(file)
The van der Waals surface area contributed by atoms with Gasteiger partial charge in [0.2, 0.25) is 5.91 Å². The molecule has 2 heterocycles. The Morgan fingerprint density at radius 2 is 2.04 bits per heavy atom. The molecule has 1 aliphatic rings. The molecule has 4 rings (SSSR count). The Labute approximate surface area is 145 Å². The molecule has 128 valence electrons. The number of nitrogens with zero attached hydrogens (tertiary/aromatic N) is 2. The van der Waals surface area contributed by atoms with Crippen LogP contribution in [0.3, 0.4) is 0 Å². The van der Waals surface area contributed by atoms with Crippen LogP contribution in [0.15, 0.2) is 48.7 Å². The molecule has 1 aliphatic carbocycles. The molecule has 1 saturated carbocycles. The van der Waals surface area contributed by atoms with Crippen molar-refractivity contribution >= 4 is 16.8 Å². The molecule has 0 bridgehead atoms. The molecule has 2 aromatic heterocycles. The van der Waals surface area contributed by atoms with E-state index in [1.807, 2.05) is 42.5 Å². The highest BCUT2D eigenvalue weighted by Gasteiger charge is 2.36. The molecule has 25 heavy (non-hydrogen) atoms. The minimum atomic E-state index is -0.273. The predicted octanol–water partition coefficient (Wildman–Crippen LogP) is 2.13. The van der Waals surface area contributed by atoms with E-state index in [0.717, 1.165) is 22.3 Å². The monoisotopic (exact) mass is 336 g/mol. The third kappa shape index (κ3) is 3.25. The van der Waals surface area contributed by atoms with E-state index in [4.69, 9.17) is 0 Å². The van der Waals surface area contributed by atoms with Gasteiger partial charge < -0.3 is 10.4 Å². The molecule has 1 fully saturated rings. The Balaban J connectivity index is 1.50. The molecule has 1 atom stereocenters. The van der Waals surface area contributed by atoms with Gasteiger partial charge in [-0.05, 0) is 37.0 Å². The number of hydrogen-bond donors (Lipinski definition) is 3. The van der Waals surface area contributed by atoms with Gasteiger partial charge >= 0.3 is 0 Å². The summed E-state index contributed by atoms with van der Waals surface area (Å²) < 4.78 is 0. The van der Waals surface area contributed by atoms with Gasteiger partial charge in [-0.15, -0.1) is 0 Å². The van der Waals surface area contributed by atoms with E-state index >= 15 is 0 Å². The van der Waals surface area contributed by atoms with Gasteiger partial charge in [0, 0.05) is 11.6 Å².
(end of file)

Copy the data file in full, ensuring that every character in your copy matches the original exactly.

The van der Waals surface area contributed by atoms with Gasteiger partial charge in [0.2, 0.25) is 5.91 Å². The molecule has 2 heterocycles. The Morgan fingerprint density at radius 2 is 2.04 bits per heavy atom. The molecule has 1 aliphatic rings. The molecule has 4 rings (SSSR count). The Labute approximate surface area is 145 Å². The molecule has 128 valence electrons. The number of nitrogens with zero attached hydrogens (tertiary/aromatic N) is 2. The van der Waals surface area contributed by atoms with Crippen LogP contribution in [0.3, 0.4) is 0 Å². The van der Waals surface area contributed by atoms with Crippen LogP contribution in [0.15, 0.2) is 48.7 Å². The molecule has 1 aliphatic carbocycles. The molecule has 1 saturated carbocycles. The van der Waals surface area contributed by atoms with Crippen molar-refractivity contribution >= 4 is 16.8 Å². The molecule has 0 bridgehead atoms. The molecule has 2 aromatic heterocycles. The van der Waals surface area contributed by atoms with E-state index in [1.807, 2.05) is 42.5 Å². The highest BCUT2D eigenvalue weighted by Gasteiger charge is 2.36. The molecule has 25 heavy (non-hydrogen) atoms. The minimum atomic E-state index is -0.273. The predicted octanol–water partition coefficient (Wildman–Crippen LogP) is 2.13. The van der Waals surface area contributed by atoms with E-state index in [0.717, 1.165) is 22.3 Å². The monoisotopic (exact) mass is 336 g/mol. The third kappa shape index (κ3) is 3.25. The van der Waals surface area contributed by atoms with E-state index in [4.69, 9.17) is 0 Å². The van der Waals surface area contributed by atoms with Gasteiger partial charge < -0.3 is 10.4 Å². The molecule has 1 fully saturated rings. The Balaban J connectivity index is 1.50. The molecule has 1 atom stereocenters. The van der Waals surface area contributed by atoms with Gasteiger partial charge in [-0.05, 0) is 37.0 Å². The number of hydrogen-bond donors (Lipinski definition) is 3. The van der Waals surface area contributed by atoms with Gasteiger partial charge >= 0.3 is 0 Å². The summed E-state index contributed by atoms with van der Waals surface area (Å²) < 4.78 is 0. The van der Waals surface area contributed by atoms with Gasteiger partial charge in [-0.15, -0.1) is 0 Å². The van der Waals surface area contributed by atoms with E-state index >= 15 is 0 Å². The van der Waals surface area contributed by atoms with Gasteiger partial charge in [0, 0.05) is 11.6 Å².